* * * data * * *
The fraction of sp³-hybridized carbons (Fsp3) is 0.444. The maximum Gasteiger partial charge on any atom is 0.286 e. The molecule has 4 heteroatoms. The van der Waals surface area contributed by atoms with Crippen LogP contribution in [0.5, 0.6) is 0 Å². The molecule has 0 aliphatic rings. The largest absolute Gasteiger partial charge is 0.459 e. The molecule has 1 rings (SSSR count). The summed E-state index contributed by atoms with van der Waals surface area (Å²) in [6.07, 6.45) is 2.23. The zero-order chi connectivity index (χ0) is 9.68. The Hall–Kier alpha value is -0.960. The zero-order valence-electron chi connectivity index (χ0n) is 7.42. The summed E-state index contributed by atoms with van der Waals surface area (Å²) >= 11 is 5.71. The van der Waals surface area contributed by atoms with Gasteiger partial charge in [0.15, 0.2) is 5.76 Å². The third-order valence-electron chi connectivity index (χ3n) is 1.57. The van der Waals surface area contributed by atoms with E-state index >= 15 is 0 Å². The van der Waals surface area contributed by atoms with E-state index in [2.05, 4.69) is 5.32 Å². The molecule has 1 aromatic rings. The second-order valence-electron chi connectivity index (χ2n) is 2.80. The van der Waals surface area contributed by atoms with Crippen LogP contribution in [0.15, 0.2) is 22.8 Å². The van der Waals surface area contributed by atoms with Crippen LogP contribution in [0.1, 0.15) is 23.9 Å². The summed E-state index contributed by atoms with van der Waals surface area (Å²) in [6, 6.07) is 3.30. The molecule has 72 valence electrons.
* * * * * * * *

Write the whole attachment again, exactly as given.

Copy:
The fraction of sp³-hybridized carbons (Fsp3) is 0.444. The maximum Gasteiger partial charge on any atom is 0.286 e. The molecule has 4 heteroatoms. The van der Waals surface area contributed by atoms with Crippen LogP contribution in [0.5, 0.6) is 0 Å². The molecule has 0 aliphatic rings. The largest absolute Gasteiger partial charge is 0.459 e. The molecule has 1 rings (SSSR count). The summed E-state index contributed by atoms with van der Waals surface area (Å²) in [6.07, 6.45) is 2.23. The zero-order chi connectivity index (χ0) is 9.68. The Hall–Kier alpha value is -0.960. The zero-order valence-electron chi connectivity index (χ0n) is 7.42. The summed E-state index contributed by atoms with van der Waals surface area (Å²) >= 11 is 5.71. The van der Waals surface area contributed by atoms with Gasteiger partial charge in [0.15, 0.2) is 5.76 Å². The third-order valence-electron chi connectivity index (χ3n) is 1.57. The van der Waals surface area contributed by atoms with E-state index >= 15 is 0 Å². The van der Waals surface area contributed by atoms with E-state index in [2.05, 4.69) is 5.32 Å². The molecule has 1 aromatic rings. The second-order valence-electron chi connectivity index (χ2n) is 2.80. The van der Waals surface area contributed by atoms with Crippen LogP contribution in [0.15, 0.2) is 22.8 Å². The van der Waals surface area contributed by atoms with Crippen LogP contribution in [0.1, 0.15) is 23.9 Å². The summed E-state index contributed by atoms with van der Waals surface area (Å²) in [6, 6.07) is 3.30. The molecule has 72 valence electrons.